• Consequently, Johnson launched a bombing campaign named Operation Rolling Thunder. The bombing raids not only targeted DRV but also neighbouring countries like Laos to hamper the flow of war supplies along the Ho Chi Minh trail and halt the emergence of Lao communist sympathisers.
    • By 1967, US military troops in South Vietnam had gone up to 500,000.
    • On 31 January 1968, North Vietnam executed a surprise attack, known as the Tet Offensive, which destroyed around 100 cities in South Vietnam and left thousands of casualties on both sides.
    • On 11-17 February of that year, 543 US soldiers died, the highest recorded number of US casualties at the time.
    • On 6 March 1968, American forces massacred 400 unarmed civilians during their search and destroy operations in the village of My Lai.
    • US troops killed hundreds of unarmed civilians in the Sơn Tịnh District, South Vietnam, during a four-hour assault. The areas, tagged on US maps as Mỹ Lai and Mỹ Khê, were attacked by US troops and the majority of the victims were children and women. The incident was part of a search and destroy tactic. Twenty-six soldiers were charged but only Lieutenant William Calley Jr. was convicted.
    • When the incident went public in November 1969, as the Pinkville Massacre, it sparked global outrage and the US’s involvement in the Vietnam War was condemned. This massacre resulted in massive anti-war protests. On 15 November 1969 more than 250,000 Americans demonstrated in Washington, D.C., the largest ever recorded demonstration in US history.
    • On 4 May 1970, during an anti-war protest at Kent State University, the National Guardsmen shot a group of college demonstrators, which left four students killed and nine others wounded.
    • The students of Kent State University protested against the US government due to Nixon’s declaration of a bombing campaign in Cambodia. The incident stirred a national response as four million students from high schools, colleges and universities throughout the United States organised student strikes condemning the US government’s involvement in the Indochinese conflict.
    • In June of that year, Congress repealed the Gulf of Tonkin Resolution, thus limiting the war-making powers of the president. For this reason, President Richard Nixon declared the withdrawal of US soldiers from Vietnam.


    • On 27 January 1973, North Vietnam and the United States finally came to an agreement after President Nixon signed the Paris Peace Accords, thereby withdrawing US military forces in Vietnam.
    • The war between North and South Vietnam continued but eventually came to an end on 30 April 1975 when communist forces defeated the South and seized control of Saigon, which was later renamed Ho Chi Minh City.
    • Prior to its establishment, peace talks between the US and North Vietnam had already been settled in October 1972. North Vietnamese representatives and Henry Kissinger, the US National Security Advisor, negotiated and composed a treaty that would end the Vietnam War. However, Nguyen Van Thieu, the President of South Vietnam, fearing the withdrawal of US troops from his country, refused to sign the peace agreement. Nixon threatened that the US would continue bombing raids if they refused to sign. On the other hand, Kissinger offered peace terms.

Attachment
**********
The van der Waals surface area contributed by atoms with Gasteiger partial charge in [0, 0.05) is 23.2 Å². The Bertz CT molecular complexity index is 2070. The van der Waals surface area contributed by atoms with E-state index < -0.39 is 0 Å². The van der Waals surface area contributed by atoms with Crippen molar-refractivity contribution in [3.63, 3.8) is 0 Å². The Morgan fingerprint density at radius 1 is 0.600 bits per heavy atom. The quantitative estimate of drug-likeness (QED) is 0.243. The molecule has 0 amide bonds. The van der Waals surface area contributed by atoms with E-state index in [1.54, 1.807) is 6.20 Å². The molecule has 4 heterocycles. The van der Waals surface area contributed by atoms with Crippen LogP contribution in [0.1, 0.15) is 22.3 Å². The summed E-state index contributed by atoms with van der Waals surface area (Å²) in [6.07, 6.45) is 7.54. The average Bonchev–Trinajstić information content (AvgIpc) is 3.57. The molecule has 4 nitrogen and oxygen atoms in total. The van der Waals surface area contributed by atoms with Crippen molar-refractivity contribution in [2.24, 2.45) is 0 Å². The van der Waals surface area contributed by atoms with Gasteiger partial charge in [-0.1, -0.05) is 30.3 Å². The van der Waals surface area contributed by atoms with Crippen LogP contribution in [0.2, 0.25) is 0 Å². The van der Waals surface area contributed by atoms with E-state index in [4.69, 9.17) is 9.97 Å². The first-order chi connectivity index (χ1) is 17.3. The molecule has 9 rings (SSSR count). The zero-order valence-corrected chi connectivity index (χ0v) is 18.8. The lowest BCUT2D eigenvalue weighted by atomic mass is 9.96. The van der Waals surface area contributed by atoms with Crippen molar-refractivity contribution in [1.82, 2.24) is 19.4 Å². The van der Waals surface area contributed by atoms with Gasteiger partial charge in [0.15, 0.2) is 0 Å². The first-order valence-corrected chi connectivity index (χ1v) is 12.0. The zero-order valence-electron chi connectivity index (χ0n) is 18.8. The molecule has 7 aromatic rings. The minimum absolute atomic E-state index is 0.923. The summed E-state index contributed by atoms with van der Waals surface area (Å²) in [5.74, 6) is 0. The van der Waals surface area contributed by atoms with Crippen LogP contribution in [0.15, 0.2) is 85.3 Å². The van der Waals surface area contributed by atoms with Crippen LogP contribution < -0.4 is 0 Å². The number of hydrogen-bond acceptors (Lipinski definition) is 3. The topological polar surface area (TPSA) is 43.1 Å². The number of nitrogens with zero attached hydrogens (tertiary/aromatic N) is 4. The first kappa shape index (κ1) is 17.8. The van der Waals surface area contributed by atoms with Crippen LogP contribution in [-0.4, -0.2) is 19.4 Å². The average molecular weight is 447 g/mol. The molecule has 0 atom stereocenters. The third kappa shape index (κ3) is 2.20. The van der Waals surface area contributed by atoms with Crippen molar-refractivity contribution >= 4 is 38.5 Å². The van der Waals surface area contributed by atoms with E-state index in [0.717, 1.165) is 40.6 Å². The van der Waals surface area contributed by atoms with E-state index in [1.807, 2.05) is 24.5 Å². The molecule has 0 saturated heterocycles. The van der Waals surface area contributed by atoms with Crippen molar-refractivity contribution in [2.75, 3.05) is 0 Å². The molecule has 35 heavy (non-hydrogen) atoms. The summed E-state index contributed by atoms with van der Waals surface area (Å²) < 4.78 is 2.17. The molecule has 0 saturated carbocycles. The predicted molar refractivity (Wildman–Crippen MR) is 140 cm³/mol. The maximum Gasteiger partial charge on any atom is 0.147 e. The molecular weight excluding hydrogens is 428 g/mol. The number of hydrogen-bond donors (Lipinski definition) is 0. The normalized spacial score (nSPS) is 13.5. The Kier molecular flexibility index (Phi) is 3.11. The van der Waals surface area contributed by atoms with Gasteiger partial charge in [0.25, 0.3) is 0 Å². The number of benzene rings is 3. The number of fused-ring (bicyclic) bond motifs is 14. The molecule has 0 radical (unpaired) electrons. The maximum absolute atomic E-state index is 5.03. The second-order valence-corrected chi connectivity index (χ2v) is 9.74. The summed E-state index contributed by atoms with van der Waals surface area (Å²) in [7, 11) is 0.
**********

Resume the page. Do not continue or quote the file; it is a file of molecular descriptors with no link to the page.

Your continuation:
• By January 1973, the Paris Peace Accords were signed between Kissinger as the US negotiator and Le Duc Tho, a member of the Vietnamese Communist Party Politburo. A ceasefire was agreed and the US would withdraw its troops. Both negotiators won the 1973 Nobel Peace Prize but Le Duc Tho refused to accept it.
    • The warfare devastatingly resulted in approximately two million Vietnamese deaths. Furthermore, around three million were wounded and about 12 million became refugees. It likewise destroyed Vietnam’s economy and infrastructure that took years to reconstruct.
    • Numbers:
      • 58,000 Americans were killed during the Vietnam War and 700,000 veterans were affected.
      • Around 1,000,000 to 4,000,000 Vietnamese were killed. Furthermore, many Vietnamese suffered from exposure to chemicals used by the US. They brought diseases and psychological trauma, which persisted for a long time.
      • The United States spent around $100,000,000,000 on the Vietnam War.
      • After the Fall of Saigon, between 200,000 to 300,000 Southern Vietnamese were sent to re-education camps under the communist government.
      • On 2 July 1976, a new constitution was adopted by Vietnam ratifying the country as the Socialist Republic of Vietnam.
      • The Presidential Palace was renamed the Independence Palace and 30 April is celebrated in Vietnam as Reunification Day.
    • The country became the unified Socialist Republic of Vietnam in 1976, even though conflicts with China and Cambodia continued over the next 15 years.
    • Vietnam’s economy began improving in 1986 via a free market policy, allowing further oil export revenues and increased foreign capital. In the 1990s, diplomatic and trade affairs between the United States and Vietnam were reestablished.
    • Due to its 120 billion dollar expenditure on the Vietnam War from 1965 to 1973, the United States suffered widespread inflation, which was aggravated by a worldwide oil crisis in 1973.

    Image sources: